Earlier this week, Blackrock announced that it is dropping its expense ratio on 15 ETFs to 0.05% or less in most cases. Yesterday, Charles Schwab countered by lowering its fees in 5 of its ETFs. Also, happening this week was Merrill Lynch’s announcement that it will end commissions on trades in the retirement accounts and will instead require consumers to pay a fee as percentage of the assets. Why the shakeup in the traditional Wall Street retirement model and why the cuts in expense ratios? The reason is the upcoming regulatory rule set to take effect next year that will upend the industry as we know it.

Since the financial crisis, the Obama administration has been trying to put in place regulations that require investment advisors to put interests of their clients first and reduce risk in retirement portfolios. Isn’t this the way it should have been in the first place? Actually not,  till now, all investment advisors had to do was determine the investments to be “suitable” for the clients. And “suitable” could mean any number of things which, in most cases, meant investments that added to the commissions for the advisors with little regard to the risk profile of the client. When the rule goes into effect next year, it is widely believed that low cost ETFs that mimic the overall market indices will be one of the most popular investment vehicles and hence the race to offer ETFs with the absolute lowest expense ratios.

For the fat cats i.e. investment advisors who charge 1.5% – 2.5% of assets under management and then recommend investment vehicle i.e. mutual fund or bond fund that has another 1% expense ratio and also gives them a nice commission, the end is near. No longer are clients going to be sitting around paying hefty fees to an advisor when they can simply invest in a low cost ETF and no longer are mutual funds going to enjoy inflows with an expense ratio much higher than a comparable ETF. In fact, the latest data from fund-industry group ICI show a net $119 billion was pulled out of U.S.-focused stock mutual funds year to date with most of the money going into ETFs. This, as the market has been hitting record highs.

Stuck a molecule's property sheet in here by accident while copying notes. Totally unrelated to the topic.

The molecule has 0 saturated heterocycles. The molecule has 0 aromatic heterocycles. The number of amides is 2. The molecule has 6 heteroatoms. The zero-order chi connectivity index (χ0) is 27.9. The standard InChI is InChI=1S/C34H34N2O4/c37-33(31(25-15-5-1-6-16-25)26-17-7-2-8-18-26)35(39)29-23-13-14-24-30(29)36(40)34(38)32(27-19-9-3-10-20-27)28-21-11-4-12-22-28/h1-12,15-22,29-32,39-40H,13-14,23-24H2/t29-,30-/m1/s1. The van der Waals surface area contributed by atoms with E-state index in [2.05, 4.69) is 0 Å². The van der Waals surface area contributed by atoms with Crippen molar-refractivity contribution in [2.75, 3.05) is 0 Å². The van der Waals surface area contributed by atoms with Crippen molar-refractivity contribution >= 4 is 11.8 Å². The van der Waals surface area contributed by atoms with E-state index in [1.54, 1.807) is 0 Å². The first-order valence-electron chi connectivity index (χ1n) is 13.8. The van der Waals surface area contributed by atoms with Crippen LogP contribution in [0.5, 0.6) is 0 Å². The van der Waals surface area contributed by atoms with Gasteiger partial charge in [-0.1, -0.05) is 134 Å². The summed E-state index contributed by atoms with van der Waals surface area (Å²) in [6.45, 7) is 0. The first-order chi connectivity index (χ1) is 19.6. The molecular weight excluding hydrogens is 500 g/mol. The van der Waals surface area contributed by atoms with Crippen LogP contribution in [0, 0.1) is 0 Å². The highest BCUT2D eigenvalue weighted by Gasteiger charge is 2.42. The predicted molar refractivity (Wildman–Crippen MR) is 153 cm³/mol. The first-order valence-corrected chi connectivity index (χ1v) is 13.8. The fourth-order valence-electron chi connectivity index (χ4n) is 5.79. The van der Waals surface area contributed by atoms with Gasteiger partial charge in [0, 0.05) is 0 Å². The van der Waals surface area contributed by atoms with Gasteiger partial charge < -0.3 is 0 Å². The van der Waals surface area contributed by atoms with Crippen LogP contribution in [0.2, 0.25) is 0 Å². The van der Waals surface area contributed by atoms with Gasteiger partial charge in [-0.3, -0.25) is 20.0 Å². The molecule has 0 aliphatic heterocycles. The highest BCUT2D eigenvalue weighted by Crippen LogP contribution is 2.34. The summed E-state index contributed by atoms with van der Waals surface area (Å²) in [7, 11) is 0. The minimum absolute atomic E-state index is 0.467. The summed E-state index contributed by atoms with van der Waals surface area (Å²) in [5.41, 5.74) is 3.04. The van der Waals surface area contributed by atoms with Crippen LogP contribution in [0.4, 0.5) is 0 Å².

Future Wealth’s View

Management fees, expense ratios and commissions eat up most of the upside for the average investor. Over a lifetime, these fees combined add up to a significant chunk of money (see our comparison chart on impact of fees at https://futurewealthllc.com/pricing/). From the outset, Future Wealth’s business model was to stay away from mutual funds and recommend a low cost, no commission buy and hold ETF strategy for our clients.  Our promise has been and will be to charge a sum total of less than 1% ( Our fees + ETF expense ratio)* of assets for our clients.